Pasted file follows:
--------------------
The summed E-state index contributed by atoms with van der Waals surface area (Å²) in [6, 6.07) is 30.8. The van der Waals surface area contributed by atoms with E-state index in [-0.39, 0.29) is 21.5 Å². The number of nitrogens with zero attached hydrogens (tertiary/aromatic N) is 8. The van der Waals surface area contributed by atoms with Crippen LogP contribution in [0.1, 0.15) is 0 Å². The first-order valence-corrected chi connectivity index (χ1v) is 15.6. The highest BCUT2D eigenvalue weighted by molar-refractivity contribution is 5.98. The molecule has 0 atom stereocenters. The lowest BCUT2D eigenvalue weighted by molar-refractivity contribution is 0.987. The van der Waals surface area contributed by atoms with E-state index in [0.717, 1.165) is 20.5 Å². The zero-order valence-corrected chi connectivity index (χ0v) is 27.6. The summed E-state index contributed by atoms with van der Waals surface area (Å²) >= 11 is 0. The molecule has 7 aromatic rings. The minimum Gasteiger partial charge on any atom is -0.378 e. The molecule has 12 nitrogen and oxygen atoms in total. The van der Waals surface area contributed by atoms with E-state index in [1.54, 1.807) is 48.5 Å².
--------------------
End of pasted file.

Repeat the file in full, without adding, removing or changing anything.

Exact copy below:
The summed E-state index contributed by atoms with van der Waals surface area (Å²) in [6, 6.07) is 30.8. The van der Waals surface area contributed by atoms with E-state index in [-0.39, 0.29) is 21.5 Å². The number of nitrogens with zero attached hydrogens (tertiary/aromatic N) is 8. The van der Waals surface area contributed by atoms with Crippen LogP contribution in [0.1, 0.15) is 0 Å². The first-order valence-corrected chi connectivity index (χ1v) is 15.6. The highest BCUT2D eigenvalue weighted by molar-refractivity contribution is 5.98. The molecule has 0 atom stereocenters. The lowest BCUT2D eigenvalue weighted by molar-refractivity contribution is 0.987. The van der Waals surface area contributed by atoms with E-state index in [0.717, 1.165) is 20.5 Å². The zero-order valence-corrected chi connectivity index (χ0v) is 27.6. The summed E-state index contributed by atoms with van der Waals surface area (Å²) >= 11 is 0. The molecule has 7 aromatic rings. The minimum Gasteiger partial charge on any atom is -0.378 e. The molecule has 12 nitrogen and oxygen atoms in total. The van der Waals surface area contributed by atoms with E-state index in [1.54, 1.807) is 48.5 Å².